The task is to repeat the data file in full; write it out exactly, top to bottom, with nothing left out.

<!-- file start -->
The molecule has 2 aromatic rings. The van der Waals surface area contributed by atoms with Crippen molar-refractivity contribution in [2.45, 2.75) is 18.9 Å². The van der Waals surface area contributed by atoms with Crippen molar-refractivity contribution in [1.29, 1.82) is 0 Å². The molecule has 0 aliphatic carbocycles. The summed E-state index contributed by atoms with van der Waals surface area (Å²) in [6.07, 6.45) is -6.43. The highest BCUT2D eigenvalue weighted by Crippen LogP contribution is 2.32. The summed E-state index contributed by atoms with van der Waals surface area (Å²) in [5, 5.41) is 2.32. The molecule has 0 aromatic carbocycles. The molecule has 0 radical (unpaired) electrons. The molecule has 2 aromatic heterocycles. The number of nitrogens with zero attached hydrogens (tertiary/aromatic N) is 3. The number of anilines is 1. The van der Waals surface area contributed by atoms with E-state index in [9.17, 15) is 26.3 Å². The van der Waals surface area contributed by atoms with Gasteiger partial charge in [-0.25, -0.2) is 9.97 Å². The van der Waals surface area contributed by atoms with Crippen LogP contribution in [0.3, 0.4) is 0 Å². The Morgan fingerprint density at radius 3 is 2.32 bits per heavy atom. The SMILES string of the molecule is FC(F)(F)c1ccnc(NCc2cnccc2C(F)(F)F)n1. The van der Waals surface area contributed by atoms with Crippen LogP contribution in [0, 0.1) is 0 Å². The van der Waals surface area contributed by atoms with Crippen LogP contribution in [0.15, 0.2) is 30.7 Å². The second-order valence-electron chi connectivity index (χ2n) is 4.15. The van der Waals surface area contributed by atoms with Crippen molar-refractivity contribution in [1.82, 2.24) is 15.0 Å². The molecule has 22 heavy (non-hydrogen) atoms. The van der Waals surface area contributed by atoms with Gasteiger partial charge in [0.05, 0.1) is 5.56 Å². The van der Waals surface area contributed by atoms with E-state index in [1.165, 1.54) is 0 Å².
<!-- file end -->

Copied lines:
The molecule has 2 aromatic rings. The van der Waals surface area contributed by atoms with Crippen molar-refractivity contribution in [2.45, 2.75) is 18.9 Å². The van der Waals surface area contributed by atoms with Crippen molar-refractivity contribution in [1.29, 1.82) is 0 Å². The molecule has 0 aliphatic carbocycles. The summed E-state index contributed by atoms with van der Waals surface area (Å²) in [6.07, 6.45) is -6.43. The highest BCUT2D eigenvalue weighted by Crippen LogP contribution is 2.32. The summed E-state index contributed by atoms with van der Waals surface area (Å²) in [5, 5.41) is 2.32. The molecule has 0 aromatic carbocycles. The molecule has 0 radical (unpaired) electrons. The molecule has 2 aromatic heterocycles. The number of nitrogens with zero attached hydrogens (tertiary/aromatic N) is 3. The number of anilines is 1. The van der Waals surface area contributed by atoms with E-state index in [9.17, 15) is 26.3 Å². The van der Waals surface area contributed by atoms with Gasteiger partial charge in [-0.25, -0.2) is 9.97 Å². The van der Waals surface area contributed by atoms with Crippen LogP contribution in [0.3, 0.4) is 0 Å². The Morgan fingerprint density at radius 3 is 2.32 bits per heavy atom. The SMILES string of the molecule is FC(F)(F)c1ccnc(NCc2cnccc2C(F)(F)F)n1. The van der Waals surface area contributed by atoms with Crippen LogP contribution in [0, 0.1) is 0 Å². The van der Waals surface area contributed by atoms with Crippen LogP contribution in [0.15, 0.2) is 30.7 Å². The second-order valence-electron chi connectivity index (χ2n) is 4.15. The van der Waals surface area contributed by atoms with Crippen molar-refractivity contribution in [1.82, 2.24) is 15.0 Å². The molecule has 22 heavy (non-hydrogen) atoms. The van der Waals surface area contributed by atoms with Gasteiger partial charge in [0.05, 0.1) is 5.56 Å². The van der Waals surface area contributed by atoms with E-state index in [1.165, 1.54) is 0 Å².